The weekly US EIA data recorded another above expectations build in crude inventory as imports increased 0.5mmb/d (+5.5%) WoW, despite inventory levels already being the highest since 1990 and three weeks later than the start of the normal seasonal decline. Refinery utilisation increased 1.0% to 89.1%, which was above market expectations. However, actual throughput is only tracking around average, so high refinery usage does not look a strong justification for such high levels of crude inventory. Neither do current levels of demand, which remain very depressed. Implied all product demand fell 0.4mmb/d WoW (-1.9%) to 18.3mmb/d, although the 52-week cumulative YoY trend remained flat, down 2.8%. While implied gasoline demand increased 0.3mmb/d WoW (+3.5%) to 8.9mmb/d, it was still down 5.3% YoY, even though on-road fuel prices continue to weaken with gasoline hitting USD 3.669/US gallon, down USc 4.5/US gallon (-1.2%) WoW.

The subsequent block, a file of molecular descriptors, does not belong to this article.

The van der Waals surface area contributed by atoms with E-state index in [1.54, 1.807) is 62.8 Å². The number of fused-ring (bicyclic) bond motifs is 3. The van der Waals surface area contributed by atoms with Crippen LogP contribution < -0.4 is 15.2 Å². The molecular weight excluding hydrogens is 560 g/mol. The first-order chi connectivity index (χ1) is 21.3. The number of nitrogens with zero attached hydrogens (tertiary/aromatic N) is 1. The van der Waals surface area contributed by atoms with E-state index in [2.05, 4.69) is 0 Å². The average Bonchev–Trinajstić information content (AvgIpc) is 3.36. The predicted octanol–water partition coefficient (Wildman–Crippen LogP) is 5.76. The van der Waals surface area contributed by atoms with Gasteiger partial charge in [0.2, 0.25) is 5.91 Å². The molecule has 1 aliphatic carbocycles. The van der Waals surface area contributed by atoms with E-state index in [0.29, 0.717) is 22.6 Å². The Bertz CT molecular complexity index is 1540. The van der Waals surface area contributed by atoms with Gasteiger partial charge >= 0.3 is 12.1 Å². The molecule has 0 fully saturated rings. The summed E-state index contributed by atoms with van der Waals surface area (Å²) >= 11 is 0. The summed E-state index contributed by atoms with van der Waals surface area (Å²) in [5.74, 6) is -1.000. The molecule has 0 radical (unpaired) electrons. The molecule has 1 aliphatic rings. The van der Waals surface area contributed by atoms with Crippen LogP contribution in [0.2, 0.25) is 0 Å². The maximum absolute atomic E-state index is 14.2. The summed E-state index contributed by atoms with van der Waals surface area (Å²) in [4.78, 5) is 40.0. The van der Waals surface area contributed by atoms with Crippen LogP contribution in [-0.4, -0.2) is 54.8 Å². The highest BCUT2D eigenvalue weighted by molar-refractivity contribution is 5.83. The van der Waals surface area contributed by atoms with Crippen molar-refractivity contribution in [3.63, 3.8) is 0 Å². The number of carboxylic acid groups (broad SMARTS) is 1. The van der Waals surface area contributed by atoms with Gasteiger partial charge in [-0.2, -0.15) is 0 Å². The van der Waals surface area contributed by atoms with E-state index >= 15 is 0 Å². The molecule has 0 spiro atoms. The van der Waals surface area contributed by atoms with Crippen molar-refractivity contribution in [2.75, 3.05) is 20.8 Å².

We continue to suspect that part of the explanation for the behaviour of crude inventory is that Saudi Arabia is boosting supply to the US to put pressure on crude prices. For the year to March, Saudi crude imports into the US are up 27% YoY. However, if that crude were not going to the US, it would be going into inventory elsewhere. Preliminary reports indicate that OPEC production for May has increased MoM again, in line with our expectations. If this process continues, and we believe there is a substantial chance that it will, then we think it is likely that Brent will breach the USD 100/bbl mark quite soon.